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From Keyboard to Boardroom: The Ascent of Engineering Leaders and Chief Technology Officers

August 2016

Engineering leaders and chief technology officers (CTOs) have always been integral in the development of new technologies and platforms. With digital transformation and the growth of the Internet of Things, both roles are rising in prominence. No longer isolated to the world of high tech, CTOs increasingly have a seat at the table, especially in industrial, consumer and e-commerce companies where technology is becoming the end product. As these roles become more strategic, it could become more challenging for CEOs and general managers (GMs) to determine which skills their organizations need going forward, especially if these roles are new to the organization. In this article, we will explore the capabilities companies need to assess, how to attract this limited pool of talent and common hiring mistakes to avoid.

Strategists, partners and talent magnets

For the CTOs and engineering leaders of today, technology expertise is not enough. While it’s vital that these leaders remain fluent in the technical side, technology officers and heads of engineering must possess a range of skills, from attracting top talent to deconstructing complex issues and translating them into insights for the rest of the business.

Recruiter of rock stars

One talent partner with a global venture capital firm looks for portfolio company tech leaders who are “only one step removed from writing code,” but who can also build a product and, arguably most important, recruit and retain superstars. In a world where strong tech and engineering talent is scarce, a leader’s ability to build top teams is critical — and valuable. “At the end of the day, a major component of how companies are valued is by how well the leader can recruit and build an exceptional team,” he said.

Ability to speak the executive team’s language

CTOs and heads of engineering must be able to act as problem-solvers and translators of complex issues for the rest of the organization. Leaders in these roles are being increasingly called upon to understand and communicate how technology impacts the business — and generate support across functions in order to help prioritize and pursue new opportunities. This requires tech leaders who grasp the issues that are most important to the executive team and who can clearly explain technology issues without getting mired in the backend complexities. As one CTO advised, “You can’t talk to the CEO about servers. You have to provide the big picture and speak the executive team’s language, not your own.”

Business partner and adviser

A clear indicator of the growing importance of these roles is their evolution from implementers to strategic partners and leaders. The dynamic between technology and senior management has shifted, with engineers and CTOs not simply delivering on a vision, but proposing alternative ways to achieve objectives.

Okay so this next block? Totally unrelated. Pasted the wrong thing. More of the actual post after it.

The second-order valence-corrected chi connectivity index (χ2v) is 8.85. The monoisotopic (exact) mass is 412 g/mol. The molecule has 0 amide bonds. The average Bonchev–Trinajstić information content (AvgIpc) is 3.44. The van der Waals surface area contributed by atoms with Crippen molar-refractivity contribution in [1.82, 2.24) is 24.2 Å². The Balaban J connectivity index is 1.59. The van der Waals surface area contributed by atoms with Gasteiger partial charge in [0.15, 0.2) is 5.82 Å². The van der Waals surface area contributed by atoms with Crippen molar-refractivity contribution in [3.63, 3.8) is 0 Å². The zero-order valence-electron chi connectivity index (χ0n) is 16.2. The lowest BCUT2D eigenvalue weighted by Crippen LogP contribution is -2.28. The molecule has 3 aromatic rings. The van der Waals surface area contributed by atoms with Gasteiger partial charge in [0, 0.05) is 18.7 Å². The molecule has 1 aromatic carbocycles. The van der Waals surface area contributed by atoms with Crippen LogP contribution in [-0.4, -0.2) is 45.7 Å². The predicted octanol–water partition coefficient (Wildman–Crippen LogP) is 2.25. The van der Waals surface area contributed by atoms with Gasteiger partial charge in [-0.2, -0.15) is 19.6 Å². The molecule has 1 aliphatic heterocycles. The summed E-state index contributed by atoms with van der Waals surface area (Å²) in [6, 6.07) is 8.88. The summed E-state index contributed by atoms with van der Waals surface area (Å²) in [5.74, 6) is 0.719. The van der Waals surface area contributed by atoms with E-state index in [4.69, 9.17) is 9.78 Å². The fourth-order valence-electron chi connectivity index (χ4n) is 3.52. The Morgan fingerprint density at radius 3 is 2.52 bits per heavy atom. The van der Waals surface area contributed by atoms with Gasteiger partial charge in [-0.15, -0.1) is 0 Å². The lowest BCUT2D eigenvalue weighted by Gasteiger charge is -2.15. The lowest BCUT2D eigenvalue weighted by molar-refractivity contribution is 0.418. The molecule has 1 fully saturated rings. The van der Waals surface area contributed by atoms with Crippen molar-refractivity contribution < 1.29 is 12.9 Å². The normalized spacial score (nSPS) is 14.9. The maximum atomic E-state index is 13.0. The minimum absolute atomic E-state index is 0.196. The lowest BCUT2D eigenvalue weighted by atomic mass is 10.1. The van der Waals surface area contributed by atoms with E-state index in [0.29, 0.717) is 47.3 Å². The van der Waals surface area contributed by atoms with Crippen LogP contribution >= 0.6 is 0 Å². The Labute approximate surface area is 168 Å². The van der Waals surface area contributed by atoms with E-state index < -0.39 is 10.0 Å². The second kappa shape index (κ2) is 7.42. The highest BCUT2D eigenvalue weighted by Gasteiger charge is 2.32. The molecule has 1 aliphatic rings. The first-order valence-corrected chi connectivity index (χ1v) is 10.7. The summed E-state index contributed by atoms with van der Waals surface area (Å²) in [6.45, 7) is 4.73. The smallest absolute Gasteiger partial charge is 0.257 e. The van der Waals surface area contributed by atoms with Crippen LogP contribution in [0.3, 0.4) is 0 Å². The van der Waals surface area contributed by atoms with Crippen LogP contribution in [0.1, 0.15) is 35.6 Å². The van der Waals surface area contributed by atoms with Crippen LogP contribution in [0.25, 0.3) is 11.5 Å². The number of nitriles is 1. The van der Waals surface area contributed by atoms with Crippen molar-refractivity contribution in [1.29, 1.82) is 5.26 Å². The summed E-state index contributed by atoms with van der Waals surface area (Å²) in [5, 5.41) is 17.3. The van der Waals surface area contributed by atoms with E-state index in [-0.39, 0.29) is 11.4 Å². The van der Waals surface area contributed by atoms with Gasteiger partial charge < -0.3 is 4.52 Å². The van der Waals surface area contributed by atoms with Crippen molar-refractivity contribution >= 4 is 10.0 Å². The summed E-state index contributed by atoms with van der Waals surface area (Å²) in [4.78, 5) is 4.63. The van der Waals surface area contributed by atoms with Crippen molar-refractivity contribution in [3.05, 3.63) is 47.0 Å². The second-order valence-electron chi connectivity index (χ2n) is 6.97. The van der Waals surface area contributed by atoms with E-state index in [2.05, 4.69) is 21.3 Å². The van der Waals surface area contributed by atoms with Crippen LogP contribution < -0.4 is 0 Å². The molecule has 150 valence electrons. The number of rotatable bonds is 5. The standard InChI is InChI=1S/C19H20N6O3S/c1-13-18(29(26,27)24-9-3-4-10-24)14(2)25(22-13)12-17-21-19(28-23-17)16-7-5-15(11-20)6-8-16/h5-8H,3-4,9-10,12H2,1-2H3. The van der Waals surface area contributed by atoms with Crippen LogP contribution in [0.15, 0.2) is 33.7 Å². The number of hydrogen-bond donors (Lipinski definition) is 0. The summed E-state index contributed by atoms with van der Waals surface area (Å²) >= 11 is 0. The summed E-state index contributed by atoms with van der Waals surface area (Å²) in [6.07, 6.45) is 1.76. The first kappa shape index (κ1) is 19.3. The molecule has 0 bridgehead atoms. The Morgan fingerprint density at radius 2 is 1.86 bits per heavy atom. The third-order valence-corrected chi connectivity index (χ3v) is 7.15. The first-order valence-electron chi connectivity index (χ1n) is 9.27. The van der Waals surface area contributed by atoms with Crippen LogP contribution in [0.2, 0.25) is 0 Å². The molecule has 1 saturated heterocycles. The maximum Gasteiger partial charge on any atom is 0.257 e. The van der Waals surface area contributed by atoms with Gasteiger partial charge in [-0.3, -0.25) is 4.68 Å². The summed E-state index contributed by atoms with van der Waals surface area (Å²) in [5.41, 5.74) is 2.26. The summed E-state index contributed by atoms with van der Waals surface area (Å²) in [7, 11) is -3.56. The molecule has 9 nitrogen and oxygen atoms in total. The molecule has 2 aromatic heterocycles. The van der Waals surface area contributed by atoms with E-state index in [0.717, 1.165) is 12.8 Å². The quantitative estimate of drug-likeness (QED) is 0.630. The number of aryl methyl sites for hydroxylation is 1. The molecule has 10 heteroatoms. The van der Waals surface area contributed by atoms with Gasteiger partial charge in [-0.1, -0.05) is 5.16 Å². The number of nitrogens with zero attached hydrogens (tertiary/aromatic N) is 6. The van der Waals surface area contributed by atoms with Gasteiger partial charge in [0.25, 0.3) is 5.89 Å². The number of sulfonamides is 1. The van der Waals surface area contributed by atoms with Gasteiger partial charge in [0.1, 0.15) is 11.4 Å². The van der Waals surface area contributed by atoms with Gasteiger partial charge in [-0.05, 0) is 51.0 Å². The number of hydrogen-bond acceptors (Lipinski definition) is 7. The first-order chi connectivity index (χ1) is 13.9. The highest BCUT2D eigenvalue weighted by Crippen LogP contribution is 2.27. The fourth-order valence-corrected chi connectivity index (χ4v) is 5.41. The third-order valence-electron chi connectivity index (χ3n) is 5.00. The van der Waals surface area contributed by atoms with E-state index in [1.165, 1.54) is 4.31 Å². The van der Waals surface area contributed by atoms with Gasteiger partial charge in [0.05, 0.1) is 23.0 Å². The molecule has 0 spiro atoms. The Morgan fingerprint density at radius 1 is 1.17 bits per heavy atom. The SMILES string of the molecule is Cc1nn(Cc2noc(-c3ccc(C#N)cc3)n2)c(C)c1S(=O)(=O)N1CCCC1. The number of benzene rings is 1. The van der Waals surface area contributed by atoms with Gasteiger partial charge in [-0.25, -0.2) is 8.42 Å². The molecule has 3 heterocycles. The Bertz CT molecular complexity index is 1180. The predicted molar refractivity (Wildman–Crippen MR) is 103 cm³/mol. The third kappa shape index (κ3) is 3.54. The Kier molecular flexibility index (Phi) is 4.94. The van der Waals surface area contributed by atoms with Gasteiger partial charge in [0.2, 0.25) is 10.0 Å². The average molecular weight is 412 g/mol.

At the same time they are conveying what’s possible through technology, the best CTOs and engineering leaders are able to listen to myriad stakeholders and make decisions about where to invest, balancing the needs of internal and external clients, product complexity and vendor relationships in an ever-evolving ecosystem. The thread running through all these interactions must be a passion for the technology. Without an avid interest in technology, a leader cannot fully dive into healthy disagreements about direction and can instead fall into the trap of managing internal politics versus technology strategy — a circumstance that can lead to a CTO’s downfall, according to one senior executive.

CTO vs. engineering leader: Which do you need?

When considering the need for a new technical leadership role, it is important to delineate the skills needed to drive the specific outcomes required for the business. For many companies, the decision often comes down to whether — and when — to hire a CTO or a senior engineering leader. While titles, roles and responsibilities of technical leaders often are interchanged, we offer a few observations on these two key roles.

CTO: We typically see organizations seeking a CTO when there is an increased emphasis on product strategy and customer engagement. CTOs bring strong technical expertise complemented by an innovation mindset and ability to drive strategic planning. CTOs often are called upon to be “market evangelists” and to serve as the face of the company and product in the market.

Engineering leader: Also deeply technical, engineering leaders often focus on increasing the efficiency of product development, improving processes and driving innovation. With a strong results orientation, top engineering leaders are passionate about building teams and increasing the speed and automation of development. Engineering leaders work closely with CTOs and product teams to translate strategic planning into actionable delivery plans.

Excited by thorny problems and creative solutions